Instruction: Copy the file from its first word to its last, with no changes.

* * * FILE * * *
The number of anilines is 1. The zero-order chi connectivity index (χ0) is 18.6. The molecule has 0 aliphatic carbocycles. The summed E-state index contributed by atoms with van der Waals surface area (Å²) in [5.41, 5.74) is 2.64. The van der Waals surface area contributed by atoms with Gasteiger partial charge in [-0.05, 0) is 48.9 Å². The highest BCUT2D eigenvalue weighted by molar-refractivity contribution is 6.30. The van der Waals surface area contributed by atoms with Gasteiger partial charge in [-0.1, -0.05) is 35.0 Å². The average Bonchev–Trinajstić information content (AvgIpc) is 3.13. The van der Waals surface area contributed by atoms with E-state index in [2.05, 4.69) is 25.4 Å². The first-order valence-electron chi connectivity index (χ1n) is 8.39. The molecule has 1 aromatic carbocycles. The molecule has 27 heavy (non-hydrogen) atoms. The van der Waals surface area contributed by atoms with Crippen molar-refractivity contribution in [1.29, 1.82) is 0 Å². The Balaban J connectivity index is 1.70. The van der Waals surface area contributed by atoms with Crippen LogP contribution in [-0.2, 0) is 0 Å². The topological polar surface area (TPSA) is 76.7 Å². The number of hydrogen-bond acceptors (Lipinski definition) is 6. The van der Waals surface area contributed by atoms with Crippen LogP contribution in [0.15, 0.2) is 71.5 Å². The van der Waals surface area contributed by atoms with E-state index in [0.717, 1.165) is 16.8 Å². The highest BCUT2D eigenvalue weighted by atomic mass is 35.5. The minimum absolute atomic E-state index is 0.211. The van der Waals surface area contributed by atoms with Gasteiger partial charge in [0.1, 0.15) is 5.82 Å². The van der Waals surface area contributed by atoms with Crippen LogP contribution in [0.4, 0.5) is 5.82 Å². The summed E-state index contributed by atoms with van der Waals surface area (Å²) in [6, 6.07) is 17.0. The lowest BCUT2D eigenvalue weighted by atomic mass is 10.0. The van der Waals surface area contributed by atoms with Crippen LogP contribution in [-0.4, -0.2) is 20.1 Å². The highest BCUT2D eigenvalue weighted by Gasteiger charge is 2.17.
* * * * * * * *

The number of anilines is 1. The zero-order chi connectivity index (χ0) is 18.6. The molecule has 0 aliphatic carbocycles. The summed E-state index contributed by atoms with van der Waals surface area (Å²) in [5.41, 5.74) is 2.64. The van der Waals surface area contributed by atoms with Gasteiger partial charge in [-0.05, 0) is 48.9 Å². The highest BCUT2D eigenvalue weighted by molar-refractivity contribution is 6.30. The van der Waals surface area contributed by atoms with Gasteiger partial charge in [-0.1, -0.05) is 35.0 Å². The average Bonchev–Trinajstić information content (AvgIpc) is 3.13. The van der Waals surface area contributed by atoms with E-state index in [2.05, 4.69) is 25.4 Å². The first-order valence-electron chi connectivity index (χ1n) is 8.39. The molecule has 1 aromatic carbocycles. The molecule has 27 heavy (non-hydrogen) atoms. The van der Waals surface area contributed by atoms with Crippen molar-refractivity contribution in [1.29, 1.82) is 0 Å². The Balaban J connectivity index is 1.70. The van der Waals surface area contributed by atoms with Crippen LogP contribution in [-0.2, 0) is 0 Å². The topological polar surface area (TPSA) is 76.7 Å². The number of hydrogen-bond acceptors (Lipinski definition) is 6. The van der Waals surface area contributed by atoms with Crippen LogP contribution in [0.15, 0.2) is 71.5 Å². The van der Waals surface area contributed by atoms with E-state index in [0.717, 1.165) is 16.8 Å². The highest BCUT2D eigenvalue weighted by atomic mass is 35.5. The minimum absolute atomic E-state index is 0.211. The van der Waals surface area contributed by atoms with Gasteiger partial charge in [0.1, 0.15) is 5.82 Å². The van der Waals surface area contributed by atoms with Crippen LogP contribution in [0.4, 0.5) is 5.82 Å². The summed E-state index contributed by atoms with van der Waals surface area (Å²) in [6, 6.07) is 17.0. The lowest BCUT2D eigenvalue weighted by atomic mass is 10.0. The van der Waals surface area contributed by atoms with Crippen LogP contribution in [-0.4, -0.2) is 20.1 Å². The highest BCUT2D eigenvalue weighted by Gasteiger charge is 2.17.